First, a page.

Reference: Crito Wikipedia Entry
Source: Crito at Project Gutenberg
Background: The third dialogue in the first tetralogy of Plato's Socratic Dialogues, Crito examines Socrates response to injustice.
Discussion: This is the only dialogue so far in which I feel slightly sympathetic to Socrates but even here that is tempered.
Visited in his cell by his friend Crito who urges him to escape Socrates refuses. His reasons - Answering injustice with injustice is wrong and laws, even when flawed, deserve respect from those who consent to be governed by them (As Socrates did when he remained in Athens upon reaching adulthood).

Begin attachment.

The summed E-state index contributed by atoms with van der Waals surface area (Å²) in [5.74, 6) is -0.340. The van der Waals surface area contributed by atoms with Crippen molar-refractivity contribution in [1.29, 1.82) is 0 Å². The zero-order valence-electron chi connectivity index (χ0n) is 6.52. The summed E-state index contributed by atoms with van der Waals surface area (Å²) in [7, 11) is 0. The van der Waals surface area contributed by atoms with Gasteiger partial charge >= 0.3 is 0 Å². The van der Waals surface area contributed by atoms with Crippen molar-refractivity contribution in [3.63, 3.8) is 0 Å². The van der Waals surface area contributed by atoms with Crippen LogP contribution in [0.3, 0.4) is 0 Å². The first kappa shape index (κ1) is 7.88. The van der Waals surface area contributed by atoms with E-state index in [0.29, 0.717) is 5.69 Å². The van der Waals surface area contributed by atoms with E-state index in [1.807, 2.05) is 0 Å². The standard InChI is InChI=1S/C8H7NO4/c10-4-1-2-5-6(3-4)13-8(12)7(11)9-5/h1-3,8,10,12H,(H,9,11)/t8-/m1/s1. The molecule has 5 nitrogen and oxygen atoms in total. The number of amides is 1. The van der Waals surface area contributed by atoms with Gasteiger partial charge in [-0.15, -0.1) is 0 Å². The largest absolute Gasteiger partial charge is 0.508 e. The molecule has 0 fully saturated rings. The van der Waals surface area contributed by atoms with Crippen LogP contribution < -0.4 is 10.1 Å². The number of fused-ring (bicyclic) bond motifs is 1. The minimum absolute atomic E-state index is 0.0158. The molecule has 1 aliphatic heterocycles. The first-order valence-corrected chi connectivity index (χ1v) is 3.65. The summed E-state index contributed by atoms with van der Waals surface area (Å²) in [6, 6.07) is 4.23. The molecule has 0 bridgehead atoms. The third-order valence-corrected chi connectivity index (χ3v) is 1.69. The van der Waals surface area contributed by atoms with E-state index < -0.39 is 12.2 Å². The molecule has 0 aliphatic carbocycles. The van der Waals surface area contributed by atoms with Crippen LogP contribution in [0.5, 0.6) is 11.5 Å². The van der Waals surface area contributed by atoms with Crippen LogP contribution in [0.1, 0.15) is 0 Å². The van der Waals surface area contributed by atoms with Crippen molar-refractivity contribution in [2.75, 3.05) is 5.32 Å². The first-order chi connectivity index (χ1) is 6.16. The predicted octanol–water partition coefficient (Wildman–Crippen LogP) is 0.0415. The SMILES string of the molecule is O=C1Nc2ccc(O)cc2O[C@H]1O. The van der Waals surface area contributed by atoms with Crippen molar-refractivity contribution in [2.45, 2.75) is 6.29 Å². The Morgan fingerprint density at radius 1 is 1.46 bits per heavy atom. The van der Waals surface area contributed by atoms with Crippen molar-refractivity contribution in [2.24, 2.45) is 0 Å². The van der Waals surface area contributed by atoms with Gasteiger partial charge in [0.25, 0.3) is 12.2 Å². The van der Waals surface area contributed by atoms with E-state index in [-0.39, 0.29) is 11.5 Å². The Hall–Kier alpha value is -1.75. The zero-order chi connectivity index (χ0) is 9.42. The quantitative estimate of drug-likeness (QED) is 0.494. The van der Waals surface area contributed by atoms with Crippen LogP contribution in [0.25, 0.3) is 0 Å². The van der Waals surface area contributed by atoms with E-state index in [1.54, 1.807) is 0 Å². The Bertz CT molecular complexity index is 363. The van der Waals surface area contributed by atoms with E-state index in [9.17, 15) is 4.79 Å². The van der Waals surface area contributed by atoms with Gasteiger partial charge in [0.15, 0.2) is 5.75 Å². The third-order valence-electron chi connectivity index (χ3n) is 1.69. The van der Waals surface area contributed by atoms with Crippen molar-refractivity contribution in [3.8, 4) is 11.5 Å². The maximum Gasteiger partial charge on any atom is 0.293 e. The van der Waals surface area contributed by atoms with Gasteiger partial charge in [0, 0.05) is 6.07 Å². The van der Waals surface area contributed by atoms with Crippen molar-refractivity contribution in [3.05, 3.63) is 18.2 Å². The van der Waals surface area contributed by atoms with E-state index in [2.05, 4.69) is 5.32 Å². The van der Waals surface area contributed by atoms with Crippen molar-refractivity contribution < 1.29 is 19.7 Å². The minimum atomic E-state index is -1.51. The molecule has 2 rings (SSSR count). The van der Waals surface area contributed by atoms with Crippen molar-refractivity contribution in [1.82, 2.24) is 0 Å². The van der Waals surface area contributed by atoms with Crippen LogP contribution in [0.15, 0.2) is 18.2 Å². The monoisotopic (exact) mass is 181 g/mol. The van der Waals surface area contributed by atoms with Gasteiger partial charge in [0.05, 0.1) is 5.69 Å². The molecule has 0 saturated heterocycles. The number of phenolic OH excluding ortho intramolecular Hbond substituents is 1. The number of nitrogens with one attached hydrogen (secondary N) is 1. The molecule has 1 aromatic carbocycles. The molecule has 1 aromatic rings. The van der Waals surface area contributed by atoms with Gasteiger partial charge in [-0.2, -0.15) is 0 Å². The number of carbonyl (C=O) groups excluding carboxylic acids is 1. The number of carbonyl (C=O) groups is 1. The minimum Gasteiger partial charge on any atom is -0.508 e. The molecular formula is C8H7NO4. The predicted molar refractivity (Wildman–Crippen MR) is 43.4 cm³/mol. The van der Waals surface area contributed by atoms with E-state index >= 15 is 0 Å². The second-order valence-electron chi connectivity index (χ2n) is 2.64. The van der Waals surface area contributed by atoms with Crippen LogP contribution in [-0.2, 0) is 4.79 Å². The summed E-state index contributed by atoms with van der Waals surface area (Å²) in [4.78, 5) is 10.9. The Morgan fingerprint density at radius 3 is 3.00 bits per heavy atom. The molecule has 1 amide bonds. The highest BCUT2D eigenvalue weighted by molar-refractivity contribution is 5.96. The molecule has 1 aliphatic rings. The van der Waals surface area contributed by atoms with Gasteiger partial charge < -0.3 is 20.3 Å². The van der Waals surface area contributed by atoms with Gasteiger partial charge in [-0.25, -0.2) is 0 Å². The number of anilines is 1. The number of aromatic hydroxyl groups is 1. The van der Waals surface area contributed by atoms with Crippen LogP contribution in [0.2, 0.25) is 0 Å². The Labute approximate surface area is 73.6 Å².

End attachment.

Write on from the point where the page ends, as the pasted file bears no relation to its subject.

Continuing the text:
Those sentiments are ones I can identify with (although I may disagree with Socrates on what an injustice is and I reserve the right to attempt to have the law changed) but then he goes and bungs it up with his statement that the opinion of the common man means nothing because they are too ignorant to be allowed an opinion. A little bit of foreshadowing of the need for Philosopher Kings in the Republic maybe?
Actually since I think chronologically "The Republic" takes place first it may just be a re-expression of that view. Timothy Shutt who lectures on Plato at Kenyon College says in his Portbale Professor course "Foundations of Western Thought: Hebrews, Greeks, and Romans" that the government outlined in "The Republic" was essentially a fictionalized version of Sparta. Maybe that is what the Athenians meant by making "The worse appear the better"
books, great books, western canon, Plato, Socrates, Socratic Dialogues, Crito